When words are many, sin is not absent, but he who holds his tongue is wise. Proverbs 10:19
Tempered talk is evidence of wise conversation. It is when our words are many that we run the risk of soliciting sin. Increased words increase the probability of improper speech. For example, respectful conversation does not repeat the same words and phrases in a confined period of time. This impatient cadence frustrates.
Perhaps a look of misunderstanding requires questions for clarification or definition for comprehension. Proud conversationalists can highjack a listener’s understanding with a hoard of words without meaning. If your goal is to communicate, then take the time to listen to the needs of your audience. People who feel cared for and understood have a keener sense of hearing and understanding.
“Even a fool is thought wise if he keeps silent, and discerning if he holds his tongue” (Proverbs 17:28).
Wise people weigh their words before they speak. They allow their minds to catch up with their hearts. Furthermore, in the face of inappropriate behavior, emotions sometimes need to express themselves. Let the other person know if you feel mistreated or misinformed. Concealed anger leads to living a lie (see Proverbs 10:18), but tempered talk is truthful and to the point.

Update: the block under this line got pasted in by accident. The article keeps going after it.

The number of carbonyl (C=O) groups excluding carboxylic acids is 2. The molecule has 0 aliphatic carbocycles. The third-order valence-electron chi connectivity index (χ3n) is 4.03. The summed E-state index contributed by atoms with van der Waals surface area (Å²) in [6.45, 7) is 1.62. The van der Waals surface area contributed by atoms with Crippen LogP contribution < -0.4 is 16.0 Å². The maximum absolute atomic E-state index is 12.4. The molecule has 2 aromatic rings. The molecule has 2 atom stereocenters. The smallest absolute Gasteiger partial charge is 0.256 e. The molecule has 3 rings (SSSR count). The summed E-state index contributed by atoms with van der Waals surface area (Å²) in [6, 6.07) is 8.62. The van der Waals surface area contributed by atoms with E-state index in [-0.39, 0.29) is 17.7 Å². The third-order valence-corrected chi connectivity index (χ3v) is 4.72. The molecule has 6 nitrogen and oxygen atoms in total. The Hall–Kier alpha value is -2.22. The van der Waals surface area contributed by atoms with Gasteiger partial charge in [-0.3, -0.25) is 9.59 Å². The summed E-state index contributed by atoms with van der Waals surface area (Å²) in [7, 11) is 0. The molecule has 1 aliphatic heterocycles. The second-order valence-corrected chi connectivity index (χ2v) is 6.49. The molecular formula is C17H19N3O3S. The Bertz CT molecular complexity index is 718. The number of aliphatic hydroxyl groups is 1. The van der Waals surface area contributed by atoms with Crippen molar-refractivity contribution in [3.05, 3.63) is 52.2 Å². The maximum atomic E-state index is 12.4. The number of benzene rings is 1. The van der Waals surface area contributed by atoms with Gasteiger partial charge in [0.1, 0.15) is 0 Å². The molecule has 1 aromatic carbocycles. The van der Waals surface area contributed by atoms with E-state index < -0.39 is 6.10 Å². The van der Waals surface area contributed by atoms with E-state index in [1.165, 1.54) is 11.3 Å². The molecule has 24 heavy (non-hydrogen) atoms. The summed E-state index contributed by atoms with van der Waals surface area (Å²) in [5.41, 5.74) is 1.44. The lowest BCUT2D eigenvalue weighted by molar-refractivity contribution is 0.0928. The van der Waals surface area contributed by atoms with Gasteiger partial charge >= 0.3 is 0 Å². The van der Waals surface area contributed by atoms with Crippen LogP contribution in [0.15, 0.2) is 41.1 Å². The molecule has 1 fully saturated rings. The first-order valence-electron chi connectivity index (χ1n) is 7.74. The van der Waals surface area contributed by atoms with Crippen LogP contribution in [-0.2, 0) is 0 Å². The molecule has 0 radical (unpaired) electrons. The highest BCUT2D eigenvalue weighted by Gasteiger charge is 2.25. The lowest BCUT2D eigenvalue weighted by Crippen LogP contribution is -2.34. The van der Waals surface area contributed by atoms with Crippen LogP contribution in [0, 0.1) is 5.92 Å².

Lastly, you reserve your words out of respect for the other person. If you do all the talking, you are the center of attention. It is condescending conversation when the other individual does not feel important enough to speak up. So honor others by speaking less, listening more intently to how you can love them. Wisdom can be found in the words of each person you meet. Therefore, intentionally talk less and be wise.
“My dear brothers, take note of this: Everyone should be quick to listen, slow to speak and slow to become angry” (James 1:19).
Prayer: Heavenly Father, hold my tongue to speak less and sensitize my ears to listen with understanding, in Jesus’ name, amen.
Application: Whom do I need to listen to more and talk less?